It’s good to be back in my blog happy place writing book reviews, and even better to be writing about this book.
Angie Thomas’s debut novel has received abundant critical praise; it’s held its ground on the New York Times Young Adult bestseller list since it came out in February. And because this is YA and you were wondering, casting for the movie adaptation is already underway.
I’m thrilled to add my thoughts on the book that I hope will be a cultural touchstone that defines this generation of new YA and, more importantly, YA readers.
The Hate U Give adeptly reflects the best of what I’ve seen in young people in the past year. When it came time to show up for marginalized peoples in the U.S., college and high school students took to the streets and the State Houses. Student activism is reflected in mainstream teen publication’s increasing political reportage and journalism for a greater diversity of readers. When asked about the new, more diverse and opinionated direction of Teen Vogue, editor-in-chief Elaine Welteroth responded, “We’re a woke brand, and our readers are woke, too.”
My greatest hope for The Hate U Give is that by reflecting today’s resilient youth, it perpetuates resilience in the future.
Starr, the sixteen-year-old narrator of THUG, is involved in a tragedy: She is the sole witness when a white officer shoots her childhood best friend in cold blood. In the weeks that follow, Starr must cope with the social and psychological consequences of having seen Khalil die, unarmed, at the hands of a white officer. What happens when political pundits warp her story? Or when riots break out across town? What does courage mean if speaking out puts the people she loves in danger?
THUG‘s strength lies in its comprehensive, purposeful worldbuilding. That’s right, it’s a YA contemporary, but Starr’s world is all her own. THUG devotes much of over 400 pages to immersing readers in all of the complicated environments that surround and shape Starr: her family, her friends at her majority-white private school, the gangs in her low-income neighborhood. Thomas challenges readers to interrogate internalized stereotypes of neighborhoods like Starr’s and build a nuanced understanding of her world. As a Filipina American and cultural outsider, I found THUG’s worldbuilding powerful and valuable as a carefully drawn window into an experience that is often underrepresented (and misrepresented) in mainstream literature.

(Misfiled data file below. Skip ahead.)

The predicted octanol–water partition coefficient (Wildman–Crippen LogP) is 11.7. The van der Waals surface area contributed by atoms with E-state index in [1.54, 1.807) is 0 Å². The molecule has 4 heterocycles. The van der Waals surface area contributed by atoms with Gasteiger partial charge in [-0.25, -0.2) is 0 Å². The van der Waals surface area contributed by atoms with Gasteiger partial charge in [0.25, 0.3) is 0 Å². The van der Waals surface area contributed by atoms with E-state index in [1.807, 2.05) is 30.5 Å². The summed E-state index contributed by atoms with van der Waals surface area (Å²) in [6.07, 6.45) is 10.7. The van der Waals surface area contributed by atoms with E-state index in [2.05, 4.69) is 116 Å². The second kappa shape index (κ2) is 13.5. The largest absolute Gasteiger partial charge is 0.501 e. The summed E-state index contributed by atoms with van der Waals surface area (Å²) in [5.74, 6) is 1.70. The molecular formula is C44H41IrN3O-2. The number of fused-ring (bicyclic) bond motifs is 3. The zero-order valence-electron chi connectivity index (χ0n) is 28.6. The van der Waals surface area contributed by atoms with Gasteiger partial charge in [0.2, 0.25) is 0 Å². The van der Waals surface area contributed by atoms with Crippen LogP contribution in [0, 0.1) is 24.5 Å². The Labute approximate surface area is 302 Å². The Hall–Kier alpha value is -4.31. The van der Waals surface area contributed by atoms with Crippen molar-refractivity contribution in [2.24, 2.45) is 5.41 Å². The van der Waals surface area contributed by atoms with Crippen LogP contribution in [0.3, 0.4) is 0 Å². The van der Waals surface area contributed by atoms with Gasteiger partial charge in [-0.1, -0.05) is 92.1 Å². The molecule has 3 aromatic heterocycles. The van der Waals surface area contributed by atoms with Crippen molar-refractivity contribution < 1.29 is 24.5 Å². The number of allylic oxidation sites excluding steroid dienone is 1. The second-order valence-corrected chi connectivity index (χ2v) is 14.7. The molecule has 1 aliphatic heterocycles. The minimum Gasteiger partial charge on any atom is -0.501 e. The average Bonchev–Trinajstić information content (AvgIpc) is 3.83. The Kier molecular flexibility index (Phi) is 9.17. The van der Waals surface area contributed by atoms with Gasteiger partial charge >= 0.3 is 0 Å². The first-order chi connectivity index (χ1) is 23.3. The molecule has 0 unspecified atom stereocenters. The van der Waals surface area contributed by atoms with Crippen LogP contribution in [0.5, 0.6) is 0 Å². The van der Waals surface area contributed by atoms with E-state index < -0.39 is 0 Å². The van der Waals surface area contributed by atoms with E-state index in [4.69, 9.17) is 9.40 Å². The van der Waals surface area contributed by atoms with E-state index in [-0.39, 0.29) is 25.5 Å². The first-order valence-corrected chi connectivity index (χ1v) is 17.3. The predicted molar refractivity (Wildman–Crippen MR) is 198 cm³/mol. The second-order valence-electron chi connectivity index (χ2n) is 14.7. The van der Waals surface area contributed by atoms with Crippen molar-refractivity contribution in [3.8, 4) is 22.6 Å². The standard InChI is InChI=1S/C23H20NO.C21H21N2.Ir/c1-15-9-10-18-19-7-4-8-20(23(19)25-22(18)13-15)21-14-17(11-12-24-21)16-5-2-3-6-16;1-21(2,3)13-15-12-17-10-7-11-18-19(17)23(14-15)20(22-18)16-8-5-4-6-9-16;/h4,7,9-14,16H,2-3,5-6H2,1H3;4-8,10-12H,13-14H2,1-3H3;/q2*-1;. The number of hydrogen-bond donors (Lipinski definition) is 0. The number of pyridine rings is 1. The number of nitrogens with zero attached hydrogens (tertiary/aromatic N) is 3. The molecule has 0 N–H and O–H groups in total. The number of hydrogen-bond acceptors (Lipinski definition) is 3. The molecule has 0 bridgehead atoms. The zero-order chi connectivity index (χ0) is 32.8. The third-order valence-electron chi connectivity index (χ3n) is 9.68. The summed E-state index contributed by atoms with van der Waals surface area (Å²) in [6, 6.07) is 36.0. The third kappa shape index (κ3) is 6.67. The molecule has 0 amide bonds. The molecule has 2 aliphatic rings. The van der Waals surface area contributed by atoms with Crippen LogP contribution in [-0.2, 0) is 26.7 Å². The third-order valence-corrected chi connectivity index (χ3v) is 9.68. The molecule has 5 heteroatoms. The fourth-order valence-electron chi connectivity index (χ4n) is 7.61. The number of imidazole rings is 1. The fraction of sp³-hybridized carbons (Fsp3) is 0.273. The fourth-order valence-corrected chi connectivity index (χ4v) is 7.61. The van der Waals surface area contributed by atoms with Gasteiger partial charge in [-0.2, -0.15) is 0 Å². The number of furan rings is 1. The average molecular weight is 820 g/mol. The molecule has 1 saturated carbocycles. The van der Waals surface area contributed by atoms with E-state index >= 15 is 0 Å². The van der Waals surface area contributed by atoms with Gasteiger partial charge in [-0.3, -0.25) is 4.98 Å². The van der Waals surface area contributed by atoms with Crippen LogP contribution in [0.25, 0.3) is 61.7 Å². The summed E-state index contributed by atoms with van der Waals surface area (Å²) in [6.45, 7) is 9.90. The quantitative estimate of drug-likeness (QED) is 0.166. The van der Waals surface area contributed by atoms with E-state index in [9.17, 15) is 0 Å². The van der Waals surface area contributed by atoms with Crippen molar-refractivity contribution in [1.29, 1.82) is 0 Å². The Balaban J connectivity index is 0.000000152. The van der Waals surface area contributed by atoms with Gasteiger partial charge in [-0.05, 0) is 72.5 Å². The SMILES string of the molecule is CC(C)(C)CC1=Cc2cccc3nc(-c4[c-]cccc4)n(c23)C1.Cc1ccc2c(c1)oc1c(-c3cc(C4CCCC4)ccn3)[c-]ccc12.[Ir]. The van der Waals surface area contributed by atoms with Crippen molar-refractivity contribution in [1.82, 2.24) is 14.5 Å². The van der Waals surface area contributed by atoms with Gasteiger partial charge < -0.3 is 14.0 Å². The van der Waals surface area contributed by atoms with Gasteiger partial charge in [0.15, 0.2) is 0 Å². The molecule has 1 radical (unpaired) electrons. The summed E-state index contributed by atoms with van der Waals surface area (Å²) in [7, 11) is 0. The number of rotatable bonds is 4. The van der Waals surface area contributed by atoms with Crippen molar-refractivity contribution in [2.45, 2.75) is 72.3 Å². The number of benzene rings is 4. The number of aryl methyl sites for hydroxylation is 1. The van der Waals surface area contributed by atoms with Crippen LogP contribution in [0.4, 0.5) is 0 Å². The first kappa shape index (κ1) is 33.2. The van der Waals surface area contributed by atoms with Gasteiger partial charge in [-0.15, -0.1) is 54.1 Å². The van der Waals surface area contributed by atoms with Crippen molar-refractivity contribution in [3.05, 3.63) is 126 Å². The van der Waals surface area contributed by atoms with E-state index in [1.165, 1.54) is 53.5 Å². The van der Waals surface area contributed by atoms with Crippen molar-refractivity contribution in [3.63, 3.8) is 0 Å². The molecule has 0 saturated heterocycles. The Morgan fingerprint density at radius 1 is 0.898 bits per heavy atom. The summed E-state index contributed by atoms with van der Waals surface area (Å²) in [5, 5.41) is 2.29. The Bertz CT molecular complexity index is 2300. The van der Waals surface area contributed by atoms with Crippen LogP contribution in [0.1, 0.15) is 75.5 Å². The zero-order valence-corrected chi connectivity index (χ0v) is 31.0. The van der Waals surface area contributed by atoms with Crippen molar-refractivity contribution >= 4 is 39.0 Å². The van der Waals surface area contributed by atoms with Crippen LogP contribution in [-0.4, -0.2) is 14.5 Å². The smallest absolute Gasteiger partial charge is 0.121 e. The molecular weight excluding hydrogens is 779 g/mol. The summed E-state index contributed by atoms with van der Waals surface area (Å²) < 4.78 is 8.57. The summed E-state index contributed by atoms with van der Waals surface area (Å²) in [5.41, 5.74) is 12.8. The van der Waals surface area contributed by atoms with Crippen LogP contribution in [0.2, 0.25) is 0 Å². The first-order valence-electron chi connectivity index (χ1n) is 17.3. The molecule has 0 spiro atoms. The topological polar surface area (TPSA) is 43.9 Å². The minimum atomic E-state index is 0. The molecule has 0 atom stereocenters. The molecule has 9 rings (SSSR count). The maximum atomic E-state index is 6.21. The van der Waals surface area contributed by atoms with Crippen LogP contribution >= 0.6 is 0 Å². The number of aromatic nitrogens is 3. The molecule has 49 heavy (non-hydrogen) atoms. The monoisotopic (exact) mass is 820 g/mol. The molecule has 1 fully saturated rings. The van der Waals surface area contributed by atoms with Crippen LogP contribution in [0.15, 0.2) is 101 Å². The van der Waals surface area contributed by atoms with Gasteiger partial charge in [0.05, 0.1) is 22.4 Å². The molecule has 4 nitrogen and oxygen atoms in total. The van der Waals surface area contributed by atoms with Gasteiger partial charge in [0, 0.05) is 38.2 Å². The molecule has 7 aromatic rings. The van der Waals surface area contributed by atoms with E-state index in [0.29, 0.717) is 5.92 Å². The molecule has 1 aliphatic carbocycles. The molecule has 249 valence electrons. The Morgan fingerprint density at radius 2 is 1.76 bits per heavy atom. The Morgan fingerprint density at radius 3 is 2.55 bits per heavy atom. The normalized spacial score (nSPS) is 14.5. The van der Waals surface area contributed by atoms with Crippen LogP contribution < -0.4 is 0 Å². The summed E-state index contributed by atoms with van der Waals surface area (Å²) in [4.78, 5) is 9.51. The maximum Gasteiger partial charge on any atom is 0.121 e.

Starr’s voice is resonant. (And the gravity of the novel is often punctuated with her wit, like this priceless observation on Taylor Swift songs: “No shade, I fucks with Tay-Tay, but she don’t serve like nineties R&B on the angry-girlfriend scale.” SO TRUE.)
Her voice is complicated by a major theme that THUG addresses – that of Starr’s dual identities. She’s aware of the way that she code-switches between Williamson, the affluent private school she attends, and her low-income, majority-Black neighborhood.
Williamson Starr holds her tongue when people piss her off so nobody will think she’s the “angry black girl.” Williamson Starr is approachable. No stank-eyes, side-eyes, none of that. Williamson Starr is nonconfrontational. Basically, Williamson Starr doesn’t give anyone a reader to call her ghetto.
Starr’s negotiation of her dual registers, especially as she speaks out on more public platforms, acknowledges the advantageousness of one register while honoring her home language. THUG‘s treatment of this theme of language and respectability politics is empowering to any young reader who code-switches by necessity – whether the home-school disparity is related to income-level, parental level of education, race, or relationship to the English language.
A bevy of articles that have covered THUG have mentioned that the book is based on the #BlackLivesMatter movement; I also like to think that THUG will have a more timeless reach, beyond this movement and this moment. I hope that it’s read as a book that centers Black communities and, more broadly, shows marginalized youth the significant role they can play in activism. I hope that it becomes a keystone for a new high school reading canon, a book that will impart youth with a deepened understanding of racial inequality in the United States. I hope it’s the book of this generation of young people.
This is bigger than me and Khalil though. This is about Us, with a capital U; everybody who looks like us, feels like us, and is experiencing this pain with us despite not knowing me or Khalil. My silence isn’t helping Us.
Brutally honest and fearlessly hopeful, The Hate U Give is a testimony to art’s capacity to give voice to groups who have been systematically silenced. It shatters stereotypes to rebuild understanding anew. It inspires and empowers.
I’m proud to be adding to the actual litany of well-deserved praise that THUG has garnered; I hope that this book reaches readers far and wide, now and generations beyond.
Of course, I don’t always write #ownvoices reviews (that is, I don’t always review narratives that mirror my own cultural experience). So be sure to check out reviews from amazing reviewers who share their #ownvoices perspectives:
- Read this blurb from Morgan at Backlist Babe (@backlistbabe)
- Read this review from Breeny at Breeny’s Books (@BreenysBooks).
- Read this review from Black Girl Nerds (@BlackGirlNerds).
What did you think about the THUG? Are you following the casting decisions as gleefully as I am?